Complementarity and institutional change: How useful a concept?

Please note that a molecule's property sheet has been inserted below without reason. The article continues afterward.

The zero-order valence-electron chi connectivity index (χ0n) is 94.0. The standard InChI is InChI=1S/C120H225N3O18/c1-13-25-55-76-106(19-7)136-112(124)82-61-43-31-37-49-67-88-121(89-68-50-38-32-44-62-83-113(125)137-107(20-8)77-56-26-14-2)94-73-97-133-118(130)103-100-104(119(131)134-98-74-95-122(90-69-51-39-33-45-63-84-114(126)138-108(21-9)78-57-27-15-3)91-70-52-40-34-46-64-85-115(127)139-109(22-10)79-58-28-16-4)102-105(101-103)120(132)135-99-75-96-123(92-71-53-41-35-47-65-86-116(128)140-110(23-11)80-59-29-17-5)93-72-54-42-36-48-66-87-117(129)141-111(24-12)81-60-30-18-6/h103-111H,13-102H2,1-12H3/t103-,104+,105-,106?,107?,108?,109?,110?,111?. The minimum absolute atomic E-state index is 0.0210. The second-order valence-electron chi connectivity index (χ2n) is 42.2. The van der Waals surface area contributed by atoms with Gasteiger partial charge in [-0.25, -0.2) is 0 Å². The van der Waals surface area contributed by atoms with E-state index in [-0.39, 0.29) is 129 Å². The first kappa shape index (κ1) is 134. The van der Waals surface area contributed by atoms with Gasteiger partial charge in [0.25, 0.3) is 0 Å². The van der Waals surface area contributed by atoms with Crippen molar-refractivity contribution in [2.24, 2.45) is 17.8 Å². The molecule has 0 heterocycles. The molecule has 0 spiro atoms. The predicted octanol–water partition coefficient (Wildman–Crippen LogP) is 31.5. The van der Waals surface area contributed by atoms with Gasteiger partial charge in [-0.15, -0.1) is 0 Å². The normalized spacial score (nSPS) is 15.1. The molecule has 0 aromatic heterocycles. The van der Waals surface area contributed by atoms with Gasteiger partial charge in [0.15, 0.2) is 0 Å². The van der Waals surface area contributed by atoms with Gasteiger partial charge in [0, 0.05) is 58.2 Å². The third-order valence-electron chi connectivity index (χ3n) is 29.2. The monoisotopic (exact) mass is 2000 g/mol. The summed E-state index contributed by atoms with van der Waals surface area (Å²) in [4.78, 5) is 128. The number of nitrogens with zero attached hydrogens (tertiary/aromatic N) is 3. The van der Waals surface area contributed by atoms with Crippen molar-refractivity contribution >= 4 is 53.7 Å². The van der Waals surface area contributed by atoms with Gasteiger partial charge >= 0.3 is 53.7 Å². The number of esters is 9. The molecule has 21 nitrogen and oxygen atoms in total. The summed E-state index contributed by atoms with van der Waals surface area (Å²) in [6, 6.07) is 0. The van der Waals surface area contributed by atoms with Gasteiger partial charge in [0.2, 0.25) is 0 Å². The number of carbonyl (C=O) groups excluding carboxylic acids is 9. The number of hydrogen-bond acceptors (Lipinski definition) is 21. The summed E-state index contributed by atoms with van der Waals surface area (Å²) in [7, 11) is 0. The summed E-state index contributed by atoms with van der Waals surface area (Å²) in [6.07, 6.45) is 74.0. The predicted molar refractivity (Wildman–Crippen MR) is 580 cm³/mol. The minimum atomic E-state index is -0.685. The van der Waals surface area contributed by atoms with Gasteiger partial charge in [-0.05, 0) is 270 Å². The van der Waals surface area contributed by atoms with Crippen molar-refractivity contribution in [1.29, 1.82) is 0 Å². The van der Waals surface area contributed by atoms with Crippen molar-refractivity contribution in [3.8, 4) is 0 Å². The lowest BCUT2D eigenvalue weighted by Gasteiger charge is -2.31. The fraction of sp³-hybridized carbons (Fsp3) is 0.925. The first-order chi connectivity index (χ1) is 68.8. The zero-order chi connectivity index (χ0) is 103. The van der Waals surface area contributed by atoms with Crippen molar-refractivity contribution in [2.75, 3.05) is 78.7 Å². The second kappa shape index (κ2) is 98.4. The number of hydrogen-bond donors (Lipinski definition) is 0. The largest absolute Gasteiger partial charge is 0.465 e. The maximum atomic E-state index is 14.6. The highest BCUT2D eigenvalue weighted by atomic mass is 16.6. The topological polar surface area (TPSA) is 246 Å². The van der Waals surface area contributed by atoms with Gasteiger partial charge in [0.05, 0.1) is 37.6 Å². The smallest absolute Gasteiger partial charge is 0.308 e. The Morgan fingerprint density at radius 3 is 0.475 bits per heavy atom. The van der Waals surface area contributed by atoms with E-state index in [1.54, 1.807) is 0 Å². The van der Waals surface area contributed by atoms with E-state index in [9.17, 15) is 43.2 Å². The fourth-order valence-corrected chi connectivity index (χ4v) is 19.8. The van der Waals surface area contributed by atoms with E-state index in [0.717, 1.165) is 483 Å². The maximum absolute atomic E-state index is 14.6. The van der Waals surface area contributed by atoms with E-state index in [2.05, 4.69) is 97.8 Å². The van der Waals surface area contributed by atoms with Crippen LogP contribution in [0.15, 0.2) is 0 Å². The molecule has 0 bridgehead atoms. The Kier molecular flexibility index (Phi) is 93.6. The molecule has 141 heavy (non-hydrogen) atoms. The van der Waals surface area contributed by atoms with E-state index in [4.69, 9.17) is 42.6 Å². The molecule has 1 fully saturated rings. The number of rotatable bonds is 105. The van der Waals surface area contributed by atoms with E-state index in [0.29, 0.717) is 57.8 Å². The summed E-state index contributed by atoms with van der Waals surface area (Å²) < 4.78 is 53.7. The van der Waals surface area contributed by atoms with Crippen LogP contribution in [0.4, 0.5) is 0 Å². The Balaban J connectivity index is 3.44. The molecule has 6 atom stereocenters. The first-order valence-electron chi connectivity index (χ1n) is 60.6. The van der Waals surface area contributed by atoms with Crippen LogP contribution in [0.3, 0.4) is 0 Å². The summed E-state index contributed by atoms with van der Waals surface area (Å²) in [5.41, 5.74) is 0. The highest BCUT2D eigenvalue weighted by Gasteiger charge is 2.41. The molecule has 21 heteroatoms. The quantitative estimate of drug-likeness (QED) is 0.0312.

The concept of institutional complementarity – i.e. the idea that the co-existence of two or more institutions enhances the functioning of each – is increasingly used to explain why institutions are resistant to change and why introducing new institutions into a system often leads to unintended consequences or failure to achieve the intended objective. While the concept is appealing and intuitive, in reality its utility for explaining change is less than straightforward. This paper utilizes examples from comparative political economy to, first, unpack and delineate the concept and address the issue of how to measure the strength or ‘binding force’ of complementarities. Second, it assesses the utility of the concept for explaining institutional change. It is suggested that one’s view of the methods and utility of measuring complementarity will hinge importantly on one’s general theory of institutions and institutional change. In the end, while institutional complementarities are significant, assessing their causal effect on institutional change is difficult and ambiguous in most instances. A better understanding requires that we embed complementarities within a more general theory of institutional change which takes a broader view of the ways in which institutions interconnect and change.
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